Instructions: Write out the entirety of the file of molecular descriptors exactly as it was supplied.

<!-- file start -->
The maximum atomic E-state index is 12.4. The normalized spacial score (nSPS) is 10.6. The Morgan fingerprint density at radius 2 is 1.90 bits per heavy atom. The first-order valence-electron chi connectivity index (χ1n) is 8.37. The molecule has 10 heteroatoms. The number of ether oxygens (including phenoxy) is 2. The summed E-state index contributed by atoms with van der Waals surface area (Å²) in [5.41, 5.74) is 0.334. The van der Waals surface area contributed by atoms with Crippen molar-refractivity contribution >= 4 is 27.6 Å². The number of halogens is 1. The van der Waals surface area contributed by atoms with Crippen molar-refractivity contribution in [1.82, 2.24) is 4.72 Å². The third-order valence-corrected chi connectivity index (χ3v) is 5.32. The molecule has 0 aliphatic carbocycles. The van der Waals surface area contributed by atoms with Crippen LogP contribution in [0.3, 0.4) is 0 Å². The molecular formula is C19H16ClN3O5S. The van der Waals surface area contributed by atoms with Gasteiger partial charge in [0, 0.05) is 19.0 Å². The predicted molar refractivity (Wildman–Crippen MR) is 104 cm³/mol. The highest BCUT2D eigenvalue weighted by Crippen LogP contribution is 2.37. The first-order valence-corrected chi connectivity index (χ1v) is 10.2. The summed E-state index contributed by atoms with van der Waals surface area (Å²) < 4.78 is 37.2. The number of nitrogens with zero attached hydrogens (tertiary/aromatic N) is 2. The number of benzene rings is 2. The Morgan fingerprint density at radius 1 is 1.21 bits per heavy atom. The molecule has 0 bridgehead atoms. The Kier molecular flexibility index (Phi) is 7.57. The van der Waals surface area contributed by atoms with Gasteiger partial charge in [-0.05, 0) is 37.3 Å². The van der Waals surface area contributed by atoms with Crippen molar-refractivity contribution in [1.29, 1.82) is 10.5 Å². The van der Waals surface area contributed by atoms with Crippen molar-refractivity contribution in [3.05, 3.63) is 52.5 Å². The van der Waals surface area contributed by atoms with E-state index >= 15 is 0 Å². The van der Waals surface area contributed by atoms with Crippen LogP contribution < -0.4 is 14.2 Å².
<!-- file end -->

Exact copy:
The maximum atomic E-state index is 12.4. The normalized spacial score (nSPS) is 10.6. The Morgan fingerprint density at radius 2 is 1.90 bits per heavy atom. The first-order valence-electron chi connectivity index (χ1n) is 8.37. The molecule has 10 heteroatoms. The number of ether oxygens (including phenoxy) is 2. The summed E-state index contributed by atoms with van der Waals surface area (Å²) in [5.41, 5.74) is 0.334. The van der Waals surface area contributed by atoms with Crippen molar-refractivity contribution >= 4 is 27.6 Å². The number of halogens is 1. The van der Waals surface area contributed by atoms with Crippen molar-refractivity contribution in [1.82, 2.24) is 4.72 Å². The third-order valence-corrected chi connectivity index (χ3v) is 5.32. The molecule has 0 aliphatic carbocycles. The van der Waals surface area contributed by atoms with Crippen LogP contribution in [0.3, 0.4) is 0 Å². The molecular formula is C19H16ClN3O5S. The van der Waals surface area contributed by atoms with Gasteiger partial charge in [0, 0.05) is 19.0 Å². The predicted molar refractivity (Wildman–Crippen MR) is 104 cm³/mol. The highest BCUT2D eigenvalue weighted by Crippen LogP contribution is 2.37. The first-order valence-corrected chi connectivity index (χ1v) is 10.2. The summed E-state index contributed by atoms with van der Waals surface area (Å²) < 4.78 is 37.2. The number of nitrogens with zero attached hydrogens (tertiary/aromatic N) is 2. The number of benzene rings is 2. The Morgan fingerprint density at radius 1 is 1.21 bits per heavy atom. The molecule has 0 bridgehead atoms. The Kier molecular flexibility index (Phi) is 7.57. The van der Waals surface area contributed by atoms with Gasteiger partial charge in [-0.05, 0) is 37.3 Å². The van der Waals surface area contributed by atoms with Crippen molar-refractivity contribution in [1.29, 1.82) is 10.5 Å². The van der Waals surface area contributed by atoms with Crippen molar-refractivity contribution in [3.05, 3.63) is 52.5 Å². The van der Waals surface area contributed by atoms with E-state index >= 15 is 0 Å². The van der Waals surface area contributed by atoms with Crippen LogP contribution < -0.4 is 14.2 Å².